[ad#post_ad]Terri Quigley is the plant manager of the Detroit-Hamtramck (DHAM) plant were the Chevrolet Volt is being built. I just had the chance to ask her a few questions about the current state of progress there.
So what’s happening over there at DHAM right now?
We’ve got a lot of excitement in the air. We are currently in the state of our product development life-cycle that we are building what we call salable Volts through our normal assembly process. So they travel through the paint shop and the general assembly on the same line as our current products. We are building them in buckets. Total production here thus far as has been about 140 units of Chevrolet Volts and those are various stages; pre production builds, we’ve got non-salable builds and we have built 40 of the saleable builds. Those kind of vehicles go to captured test fleets, so its internal customers and several marketing and powertrain engineering customers for those builds.
Are they indistinguishable from the cars that will be sold?
They’ll be very very similar. W’ell continue to make improvements and iterations in both the software and the technology as well as appearance improvements and improvements in the manufacturing process.
So you might make changes in the salable builds based on the captured test fleet results?
Exactly. Subtle improvements. No design theme changes or anything like that at this point in time.
So when you build these cars, do mostly of the control units arrive already programmed or do you program them there?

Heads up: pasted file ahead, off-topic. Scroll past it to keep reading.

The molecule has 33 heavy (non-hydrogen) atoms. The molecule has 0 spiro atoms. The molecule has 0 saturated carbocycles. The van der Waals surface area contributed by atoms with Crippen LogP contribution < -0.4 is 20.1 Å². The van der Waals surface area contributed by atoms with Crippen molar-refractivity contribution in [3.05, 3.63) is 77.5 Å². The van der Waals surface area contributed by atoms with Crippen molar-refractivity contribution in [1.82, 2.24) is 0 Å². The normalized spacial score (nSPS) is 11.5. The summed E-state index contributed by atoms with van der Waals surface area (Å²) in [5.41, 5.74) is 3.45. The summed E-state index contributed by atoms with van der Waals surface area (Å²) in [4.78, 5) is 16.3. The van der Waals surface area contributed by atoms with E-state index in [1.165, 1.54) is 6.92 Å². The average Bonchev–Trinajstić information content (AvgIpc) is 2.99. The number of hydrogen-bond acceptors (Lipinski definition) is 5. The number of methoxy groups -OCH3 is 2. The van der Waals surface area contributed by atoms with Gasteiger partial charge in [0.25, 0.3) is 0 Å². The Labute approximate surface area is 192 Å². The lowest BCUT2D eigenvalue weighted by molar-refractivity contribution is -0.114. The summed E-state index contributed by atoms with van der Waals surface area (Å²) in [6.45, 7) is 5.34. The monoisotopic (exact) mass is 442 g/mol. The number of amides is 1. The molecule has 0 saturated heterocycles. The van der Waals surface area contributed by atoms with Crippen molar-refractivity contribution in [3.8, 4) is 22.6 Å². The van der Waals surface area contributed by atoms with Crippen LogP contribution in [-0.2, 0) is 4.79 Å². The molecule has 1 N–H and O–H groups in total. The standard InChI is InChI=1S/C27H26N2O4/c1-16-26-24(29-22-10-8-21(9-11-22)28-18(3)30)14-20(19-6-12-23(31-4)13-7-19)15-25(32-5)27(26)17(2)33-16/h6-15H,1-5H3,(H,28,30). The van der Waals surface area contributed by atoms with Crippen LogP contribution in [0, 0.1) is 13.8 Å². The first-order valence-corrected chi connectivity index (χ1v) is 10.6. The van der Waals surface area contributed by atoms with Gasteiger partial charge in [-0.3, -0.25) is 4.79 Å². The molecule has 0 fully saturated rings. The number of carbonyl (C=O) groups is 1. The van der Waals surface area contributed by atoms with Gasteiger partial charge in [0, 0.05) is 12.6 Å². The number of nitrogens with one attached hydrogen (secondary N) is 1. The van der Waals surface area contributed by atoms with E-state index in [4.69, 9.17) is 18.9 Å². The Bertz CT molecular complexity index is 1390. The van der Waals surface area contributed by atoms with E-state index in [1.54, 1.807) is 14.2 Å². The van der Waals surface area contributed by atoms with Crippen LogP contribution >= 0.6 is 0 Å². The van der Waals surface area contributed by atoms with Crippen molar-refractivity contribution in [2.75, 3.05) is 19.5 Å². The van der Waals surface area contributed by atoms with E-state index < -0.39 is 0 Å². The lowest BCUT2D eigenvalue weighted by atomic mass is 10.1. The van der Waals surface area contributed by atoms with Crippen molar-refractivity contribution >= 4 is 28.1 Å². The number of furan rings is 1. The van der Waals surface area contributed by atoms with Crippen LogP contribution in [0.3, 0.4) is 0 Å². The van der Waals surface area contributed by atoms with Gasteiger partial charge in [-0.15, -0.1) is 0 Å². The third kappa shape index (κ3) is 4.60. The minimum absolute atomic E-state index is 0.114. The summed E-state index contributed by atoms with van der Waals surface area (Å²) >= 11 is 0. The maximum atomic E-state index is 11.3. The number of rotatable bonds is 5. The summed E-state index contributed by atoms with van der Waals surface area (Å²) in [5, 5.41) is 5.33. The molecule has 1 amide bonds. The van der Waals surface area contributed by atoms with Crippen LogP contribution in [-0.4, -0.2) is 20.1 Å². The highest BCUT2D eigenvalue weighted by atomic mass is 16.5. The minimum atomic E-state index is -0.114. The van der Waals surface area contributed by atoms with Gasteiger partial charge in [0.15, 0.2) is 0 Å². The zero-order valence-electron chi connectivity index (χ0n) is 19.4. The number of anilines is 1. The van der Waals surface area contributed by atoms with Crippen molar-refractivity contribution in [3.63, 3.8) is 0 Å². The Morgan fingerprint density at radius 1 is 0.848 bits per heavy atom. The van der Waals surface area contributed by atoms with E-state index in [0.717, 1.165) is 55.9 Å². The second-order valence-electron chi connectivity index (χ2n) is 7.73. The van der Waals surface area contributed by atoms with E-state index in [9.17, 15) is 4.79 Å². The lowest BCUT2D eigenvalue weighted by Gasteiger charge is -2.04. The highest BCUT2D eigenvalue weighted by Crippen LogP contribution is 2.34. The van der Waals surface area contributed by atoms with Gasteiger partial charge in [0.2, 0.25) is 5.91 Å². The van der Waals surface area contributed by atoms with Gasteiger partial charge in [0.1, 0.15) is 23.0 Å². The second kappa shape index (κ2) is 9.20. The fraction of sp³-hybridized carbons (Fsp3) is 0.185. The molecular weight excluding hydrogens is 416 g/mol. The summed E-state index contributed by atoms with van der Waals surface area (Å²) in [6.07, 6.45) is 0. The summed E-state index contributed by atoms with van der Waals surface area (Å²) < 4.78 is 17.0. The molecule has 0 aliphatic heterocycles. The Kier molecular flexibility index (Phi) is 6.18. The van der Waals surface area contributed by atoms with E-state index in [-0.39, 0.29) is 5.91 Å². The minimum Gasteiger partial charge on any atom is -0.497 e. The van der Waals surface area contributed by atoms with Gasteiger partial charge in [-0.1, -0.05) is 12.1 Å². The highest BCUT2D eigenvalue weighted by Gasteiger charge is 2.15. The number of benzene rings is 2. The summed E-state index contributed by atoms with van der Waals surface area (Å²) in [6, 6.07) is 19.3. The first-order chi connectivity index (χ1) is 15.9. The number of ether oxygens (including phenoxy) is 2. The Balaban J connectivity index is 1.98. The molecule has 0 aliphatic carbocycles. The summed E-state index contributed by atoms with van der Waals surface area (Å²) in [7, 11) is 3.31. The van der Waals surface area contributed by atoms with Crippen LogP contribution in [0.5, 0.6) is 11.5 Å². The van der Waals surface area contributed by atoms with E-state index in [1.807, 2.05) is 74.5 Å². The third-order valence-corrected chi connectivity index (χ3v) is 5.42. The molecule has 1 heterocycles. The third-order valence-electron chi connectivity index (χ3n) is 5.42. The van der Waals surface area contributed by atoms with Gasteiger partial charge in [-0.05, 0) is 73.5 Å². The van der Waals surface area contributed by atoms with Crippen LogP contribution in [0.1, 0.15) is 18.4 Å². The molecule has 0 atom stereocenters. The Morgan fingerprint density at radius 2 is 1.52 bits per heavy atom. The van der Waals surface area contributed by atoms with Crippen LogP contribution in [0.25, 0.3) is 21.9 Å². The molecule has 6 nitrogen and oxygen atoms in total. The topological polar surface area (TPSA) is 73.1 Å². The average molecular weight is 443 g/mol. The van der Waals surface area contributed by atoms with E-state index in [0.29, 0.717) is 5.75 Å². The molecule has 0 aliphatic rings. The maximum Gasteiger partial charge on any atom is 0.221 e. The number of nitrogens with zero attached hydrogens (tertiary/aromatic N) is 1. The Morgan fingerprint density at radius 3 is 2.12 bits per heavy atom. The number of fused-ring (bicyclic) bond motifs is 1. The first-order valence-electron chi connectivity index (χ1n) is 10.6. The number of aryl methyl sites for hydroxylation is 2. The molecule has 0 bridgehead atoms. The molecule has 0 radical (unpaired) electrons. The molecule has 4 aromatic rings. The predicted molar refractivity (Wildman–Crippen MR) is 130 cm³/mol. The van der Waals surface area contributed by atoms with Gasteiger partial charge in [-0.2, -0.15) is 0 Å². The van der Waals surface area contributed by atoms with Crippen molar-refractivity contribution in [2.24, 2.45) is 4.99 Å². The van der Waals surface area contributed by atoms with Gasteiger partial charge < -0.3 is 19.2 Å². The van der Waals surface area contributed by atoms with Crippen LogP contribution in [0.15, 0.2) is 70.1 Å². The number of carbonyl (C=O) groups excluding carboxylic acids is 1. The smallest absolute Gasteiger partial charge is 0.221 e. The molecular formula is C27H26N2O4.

We do some and some. Some are already preprogrammed. The car’s got 32 to 33 different control modules in it so its a carefully orchestrated piece of technology that’s in a pretty little package. We do program the car here and then we test it for functionality in our dynamic vehicle testing, put it through all the paces it will see in its normal day to day use before we ship it to our internal customers. So we’ve done all the process checks, we call these manufacturing validation builds, you’ll hear some people say MVDs. This is all about validating that the car is ready to go, that I’ve got the operational setup and people trained and we’re ready to go to build these for the paying customers when that time comes later this year.
When will the first consumer Volt be built there?
Right towards the end of the year, the November/December timeframe is our target.
When did you build the first preproduction car there?
The very first one would have been March 31 when I drove the first one off the line.
So your building them very slowly at this point?
Right.That early build over the span of two months or so was only about 36 cars, and then we went to the salables. We take a little brake and incorporate all of our learnings, whether it be at the assembly plant, the supplier community, or the calibration community, and then we go again into this nonsalable bucket that we went through in the June, July timeframe and that was about 63, 64 cars, and then just recently we started the salable bucket over the last two or three weeks as we got through late August.
These might becalled non-retail salables then?
Yeah, in layman’s terms that really what we’re talking about.
What the difference between these and the ones you will actually ship to dealers for consumers?
There really is no difference other than we will continue to do some learning cycles. That’s what this captured test fleet portion of this last build will be. There are quite a number of cars that will go to pre-identified internal customers and we’ll be putting miles on the cars just to make sure we’ve got everythgin tidied up and ready to go for the consumers.
This entry was posted on Monday, September 13th, 2010 at 6:41 am and is filed under Production. You can follow any responses to this entry through the RSS 2.0 feed. Both comments and pings are currently closed.